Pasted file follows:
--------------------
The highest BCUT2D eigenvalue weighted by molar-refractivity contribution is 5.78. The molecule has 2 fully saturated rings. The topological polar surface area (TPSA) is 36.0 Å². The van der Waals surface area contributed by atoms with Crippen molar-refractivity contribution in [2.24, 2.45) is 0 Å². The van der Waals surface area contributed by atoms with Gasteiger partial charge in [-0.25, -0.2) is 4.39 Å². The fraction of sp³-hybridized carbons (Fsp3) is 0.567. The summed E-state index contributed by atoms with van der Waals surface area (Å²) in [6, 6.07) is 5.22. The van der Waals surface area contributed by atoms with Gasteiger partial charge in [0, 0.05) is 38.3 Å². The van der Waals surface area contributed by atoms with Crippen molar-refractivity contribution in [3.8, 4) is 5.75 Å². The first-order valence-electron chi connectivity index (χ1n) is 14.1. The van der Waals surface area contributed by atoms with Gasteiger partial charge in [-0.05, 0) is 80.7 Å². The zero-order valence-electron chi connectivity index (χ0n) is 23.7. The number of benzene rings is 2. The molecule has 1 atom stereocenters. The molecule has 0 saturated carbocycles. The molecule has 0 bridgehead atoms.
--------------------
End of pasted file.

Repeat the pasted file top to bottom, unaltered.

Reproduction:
The highest BCUT2D eigenvalue weighted by molar-refractivity contribution is 5.78. The molecule has 2 fully saturated rings. The topological polar surface area (TPSA) is 36.0 Å². The van der Waals surface area contributed by atoms with Crippen molar-refractivity contribution in [2.24, 2.45) is 0 Å². The van der Waals surface area contributed by atoms with Gasteiger partial charge in [-0.25, -0.2) is 4.39 Å². The fraction of sp³-hybridized carbons (Fsp3) is 0.567. The summed E-state index contributed by atoms with van der Waals surface area (Å²) in [6, 6.07) is 5.22. The van der Waals surface area contributed by atoms with Gasteiger partial charge in [0, 0.05) is 38.3 Å². The van der Waals surface area contributed by atoms with Crippen molar-refractivity contribution in [3.8, 4) is 5.75 Å². The first-order valence-electron chi connectivity index (χ1n) is 14.1. The van der Waals surface area contributed by atoms with Gasteiger partial charge in [-0.05, 0) is 80.7 Å². The zero-order valence-electron chi connectivity index (χ0n) is 23.7. The number of benzene rings is 2. The molecule has 1 atom stereocenters. The molecule has 0 saturated carbocycles. The molecule has 0 bridgehead atoms.